In your film, you have woven together oral traditions, folklore, mythology, literature and made a very strong comment on present-day Rajasthan.
But you look at our storytelling traditions, which do the same thing. They will be telling a story from folklore and then they will suddenly comment on the current political situation also. You see, there is the idea of the vidhushak [narrator]. In the Ramayana, suddenly there will be a vidhushak who will comment on the raja and his activities so he will connect all that. It’s so fascinating to see this.
Suddenly we were bombarded with this idea of storytelling. First in theatre through Aristotle’s Poetics, the hero’s journey and a three-act structure. Now, when we go to the script labs, we are asked to tie down the script to what is important, remove all the mundane things and in all this I feel where is the idea of the ‘rasa’, moving away from the story and living and experiencing that life. So the whole idea of experiencing the life within the story has gone away because it is driven by a market. So the story is driven by the market, not the experience anymore. The whole idea in ‘rasa’ is to evoke a feeling rather than catharsis.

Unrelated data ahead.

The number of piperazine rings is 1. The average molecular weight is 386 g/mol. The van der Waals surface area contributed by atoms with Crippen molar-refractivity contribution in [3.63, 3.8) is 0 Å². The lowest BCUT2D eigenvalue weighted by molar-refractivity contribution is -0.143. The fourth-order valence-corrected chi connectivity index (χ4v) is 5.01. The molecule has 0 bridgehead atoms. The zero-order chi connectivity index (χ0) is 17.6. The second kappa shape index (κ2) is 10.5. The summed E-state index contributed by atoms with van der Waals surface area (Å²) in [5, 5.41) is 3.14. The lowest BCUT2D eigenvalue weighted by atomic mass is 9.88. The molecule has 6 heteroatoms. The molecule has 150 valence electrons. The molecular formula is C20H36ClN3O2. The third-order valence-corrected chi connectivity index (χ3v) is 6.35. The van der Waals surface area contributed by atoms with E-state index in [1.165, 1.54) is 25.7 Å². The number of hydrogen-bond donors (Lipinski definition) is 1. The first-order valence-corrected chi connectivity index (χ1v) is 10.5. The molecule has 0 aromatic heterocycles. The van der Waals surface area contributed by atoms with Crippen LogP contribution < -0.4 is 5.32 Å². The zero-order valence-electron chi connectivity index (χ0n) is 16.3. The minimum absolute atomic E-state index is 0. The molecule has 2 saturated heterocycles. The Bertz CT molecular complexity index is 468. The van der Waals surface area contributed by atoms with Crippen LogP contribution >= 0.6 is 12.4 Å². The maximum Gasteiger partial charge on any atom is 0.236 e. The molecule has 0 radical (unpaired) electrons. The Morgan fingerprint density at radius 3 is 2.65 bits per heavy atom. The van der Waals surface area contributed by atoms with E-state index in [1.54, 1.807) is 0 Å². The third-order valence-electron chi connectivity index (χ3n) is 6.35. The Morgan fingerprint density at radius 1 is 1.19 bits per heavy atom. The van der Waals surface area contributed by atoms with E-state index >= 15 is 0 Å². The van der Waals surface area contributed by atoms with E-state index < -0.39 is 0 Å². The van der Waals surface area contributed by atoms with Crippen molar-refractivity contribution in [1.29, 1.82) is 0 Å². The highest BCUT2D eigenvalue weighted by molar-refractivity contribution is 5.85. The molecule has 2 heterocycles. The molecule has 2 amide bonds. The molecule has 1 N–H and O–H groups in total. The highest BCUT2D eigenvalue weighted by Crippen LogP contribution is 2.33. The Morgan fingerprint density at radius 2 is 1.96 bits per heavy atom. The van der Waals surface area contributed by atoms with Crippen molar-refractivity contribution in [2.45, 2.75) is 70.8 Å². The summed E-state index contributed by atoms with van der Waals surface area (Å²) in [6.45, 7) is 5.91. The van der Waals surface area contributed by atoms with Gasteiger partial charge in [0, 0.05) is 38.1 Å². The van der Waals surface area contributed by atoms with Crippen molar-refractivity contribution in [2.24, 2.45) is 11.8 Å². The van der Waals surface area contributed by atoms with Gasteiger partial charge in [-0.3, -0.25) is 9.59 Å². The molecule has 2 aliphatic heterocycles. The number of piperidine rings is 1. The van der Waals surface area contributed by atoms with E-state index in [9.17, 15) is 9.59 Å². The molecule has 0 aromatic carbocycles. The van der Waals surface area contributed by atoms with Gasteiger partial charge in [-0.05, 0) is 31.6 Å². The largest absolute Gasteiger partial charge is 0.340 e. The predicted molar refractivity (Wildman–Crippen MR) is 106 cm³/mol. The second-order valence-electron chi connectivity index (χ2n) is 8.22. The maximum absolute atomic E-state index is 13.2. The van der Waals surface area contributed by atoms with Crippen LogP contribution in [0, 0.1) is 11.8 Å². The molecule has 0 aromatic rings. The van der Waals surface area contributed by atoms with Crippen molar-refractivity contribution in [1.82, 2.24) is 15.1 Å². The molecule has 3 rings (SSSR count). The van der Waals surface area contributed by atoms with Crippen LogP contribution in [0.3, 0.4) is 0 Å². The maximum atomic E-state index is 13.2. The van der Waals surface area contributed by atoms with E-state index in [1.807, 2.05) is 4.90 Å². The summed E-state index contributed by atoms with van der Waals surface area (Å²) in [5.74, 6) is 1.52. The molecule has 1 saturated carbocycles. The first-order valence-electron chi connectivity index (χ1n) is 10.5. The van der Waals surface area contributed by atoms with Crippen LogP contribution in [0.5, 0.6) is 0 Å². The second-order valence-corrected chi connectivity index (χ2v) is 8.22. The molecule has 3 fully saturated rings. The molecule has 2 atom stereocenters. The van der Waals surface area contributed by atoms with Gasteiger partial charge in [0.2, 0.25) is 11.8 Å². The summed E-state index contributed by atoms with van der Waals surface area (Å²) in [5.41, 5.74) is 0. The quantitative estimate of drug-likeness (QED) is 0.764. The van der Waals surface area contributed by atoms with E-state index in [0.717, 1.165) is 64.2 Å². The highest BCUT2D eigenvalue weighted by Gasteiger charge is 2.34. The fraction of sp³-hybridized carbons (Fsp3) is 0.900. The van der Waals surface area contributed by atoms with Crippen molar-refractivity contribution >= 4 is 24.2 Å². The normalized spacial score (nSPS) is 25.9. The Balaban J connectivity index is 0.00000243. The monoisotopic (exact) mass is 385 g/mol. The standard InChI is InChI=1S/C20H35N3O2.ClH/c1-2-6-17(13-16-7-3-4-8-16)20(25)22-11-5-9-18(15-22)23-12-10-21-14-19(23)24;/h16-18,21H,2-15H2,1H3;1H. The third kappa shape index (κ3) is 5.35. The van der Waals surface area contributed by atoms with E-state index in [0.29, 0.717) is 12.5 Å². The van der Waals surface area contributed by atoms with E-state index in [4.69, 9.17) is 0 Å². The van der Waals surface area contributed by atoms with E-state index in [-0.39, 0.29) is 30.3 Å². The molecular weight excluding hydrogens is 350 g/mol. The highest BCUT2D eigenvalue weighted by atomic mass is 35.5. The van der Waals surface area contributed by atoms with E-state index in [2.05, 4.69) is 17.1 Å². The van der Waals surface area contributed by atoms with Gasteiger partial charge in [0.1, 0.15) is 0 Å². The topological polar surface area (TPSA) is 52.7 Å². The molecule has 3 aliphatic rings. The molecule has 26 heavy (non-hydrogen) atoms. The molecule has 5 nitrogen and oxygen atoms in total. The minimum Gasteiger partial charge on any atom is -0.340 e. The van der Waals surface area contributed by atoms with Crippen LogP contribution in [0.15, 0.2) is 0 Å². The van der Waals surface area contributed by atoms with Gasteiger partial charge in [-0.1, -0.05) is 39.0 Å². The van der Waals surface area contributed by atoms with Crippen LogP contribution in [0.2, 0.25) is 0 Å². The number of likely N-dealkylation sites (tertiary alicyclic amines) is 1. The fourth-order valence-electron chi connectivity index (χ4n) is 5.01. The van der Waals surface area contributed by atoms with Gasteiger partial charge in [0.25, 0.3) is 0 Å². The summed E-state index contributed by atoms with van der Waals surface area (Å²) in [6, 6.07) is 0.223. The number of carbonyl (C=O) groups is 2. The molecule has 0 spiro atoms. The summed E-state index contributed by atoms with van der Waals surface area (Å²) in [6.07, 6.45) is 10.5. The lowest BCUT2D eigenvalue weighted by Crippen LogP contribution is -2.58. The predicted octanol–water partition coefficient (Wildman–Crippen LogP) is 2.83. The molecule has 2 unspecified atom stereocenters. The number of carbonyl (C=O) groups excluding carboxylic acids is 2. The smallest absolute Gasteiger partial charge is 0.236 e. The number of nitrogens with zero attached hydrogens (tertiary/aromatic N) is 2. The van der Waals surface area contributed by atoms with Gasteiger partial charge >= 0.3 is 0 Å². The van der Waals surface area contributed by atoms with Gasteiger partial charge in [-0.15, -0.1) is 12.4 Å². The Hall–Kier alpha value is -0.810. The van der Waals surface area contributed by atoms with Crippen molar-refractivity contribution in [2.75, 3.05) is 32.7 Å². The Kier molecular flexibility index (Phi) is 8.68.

Talking about theatre, I was thinking of the iconic play Andha Yug. What made you choose the story of Ashwatthama?
Exactly, the whole idea of choosing Ashwatthama came from Andha Yug. The play starts with the whole pain of it and the play was a comment on the Emergency period. My film is also an allegory on the current times. That’s why it stays in the past, but when it cuts to colour, it is commenting on how religion is trying to control us.